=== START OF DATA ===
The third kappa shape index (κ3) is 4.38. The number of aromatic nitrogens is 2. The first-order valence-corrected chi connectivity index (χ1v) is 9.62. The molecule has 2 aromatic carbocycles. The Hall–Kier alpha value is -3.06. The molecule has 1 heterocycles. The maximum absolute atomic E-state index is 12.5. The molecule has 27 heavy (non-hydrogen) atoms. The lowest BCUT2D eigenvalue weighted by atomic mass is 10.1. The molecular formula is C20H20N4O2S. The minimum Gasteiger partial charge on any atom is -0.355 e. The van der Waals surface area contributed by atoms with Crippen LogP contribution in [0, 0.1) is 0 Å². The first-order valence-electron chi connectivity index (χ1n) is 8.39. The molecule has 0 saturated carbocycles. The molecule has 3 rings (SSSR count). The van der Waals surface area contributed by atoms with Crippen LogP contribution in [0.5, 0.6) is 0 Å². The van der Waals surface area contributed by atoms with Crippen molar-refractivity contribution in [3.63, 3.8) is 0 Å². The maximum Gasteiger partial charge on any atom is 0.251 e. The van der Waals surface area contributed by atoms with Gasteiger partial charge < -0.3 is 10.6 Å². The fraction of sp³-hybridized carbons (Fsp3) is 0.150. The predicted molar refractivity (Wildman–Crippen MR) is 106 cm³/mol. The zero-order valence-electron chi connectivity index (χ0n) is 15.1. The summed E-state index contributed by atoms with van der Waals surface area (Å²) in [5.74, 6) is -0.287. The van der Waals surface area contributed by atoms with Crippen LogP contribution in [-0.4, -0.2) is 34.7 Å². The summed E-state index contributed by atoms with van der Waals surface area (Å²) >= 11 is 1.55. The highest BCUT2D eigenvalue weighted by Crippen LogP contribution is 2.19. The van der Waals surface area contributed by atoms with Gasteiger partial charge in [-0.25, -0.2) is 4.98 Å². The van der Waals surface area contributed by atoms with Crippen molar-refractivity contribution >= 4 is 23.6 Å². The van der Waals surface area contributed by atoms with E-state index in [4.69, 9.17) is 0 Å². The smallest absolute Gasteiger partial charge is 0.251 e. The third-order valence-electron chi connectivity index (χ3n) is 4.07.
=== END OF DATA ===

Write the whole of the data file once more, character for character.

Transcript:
The third kappa shape index (κ3) is 4.38. The number of aromatic nitrogens is 2. The first-order valence-corrected chi connectivity index (χ1v) is 9.62. The molecule has 2 aromatic carbocycles. The Hall–Kier alpha value is -3.06. The molecule has 1 heterocycles. The maximum absolute atomic E-state index is 12.5. The molecule has 27 heavy (non-hydrogen) atoms. The lowest BCUT2D eigenvalue weighted by atomic mass is 10.1. The molecular formula is C20H20N4O2S. The minimum Gasteiger partial charge on any atom is -0.355 e. The van der Waals surface area contributed by atoms with Crippen LogP contribution in [0, 0.1) is 0 Å². The first-order valence-electron chi connectivity index (χ1n) is 8.39. The molecule has 0 saturated carbocycles. The molecule has 3 rings (SSSR count). The van der Waals surface area contributed by atoms with Crippen LogP contribution in [0.5, 0.6) is 0 Å². The van der Waals surface area contributed by atoms with Crippen molar-refractivity contribution in [3.63, 3.8) is 0 Å². The maximum Gasteiger partial charge on any atom is 0.251 e. The van der Waals surface area contributed by atoms with Gasteiger partial charge < -0.3 is 10.6 Å². The fraction of sp³-hybridized carbons (Fsp3) is 0.150. The predicted molar refractivity (Wildman–Crippen MR) is 106 cm³/mol. The zero-order valence-electron chi connectivity index (χ0n) is 15.1. The summed E-state index contributed by atoms with van der Waals surface area (Å²) in [5.74, 6) is -0.287. The van der Waals surface area contributed by atoms with Crippen LogP contribution in [-0.4, -0.2) is 34.7 Å². The summed E-state index contributed by atoms with van der Waals surface area (Å²) >= 11 is 1.55. The highest BCUT2D eigenvalue weighted by Crippen LogP contribution is 2.19. The van der Waals surface area contributed by atoms with Gasteiger partial charge in [-0.25, -0.2) is 4.98 Å². The van der Waals surface area contributed by atoms with Crippen molar-refractivity contribution >= 4 is 23.6 Å². The van der Waals surface area contributed by atoms with E-state index in [4.69, 9.17) is 0 Å². The smallest absolute Gasteiger partial charge is 0.251 e. The third-order valence-electron chi connectivity index (χ3n) is 4.07.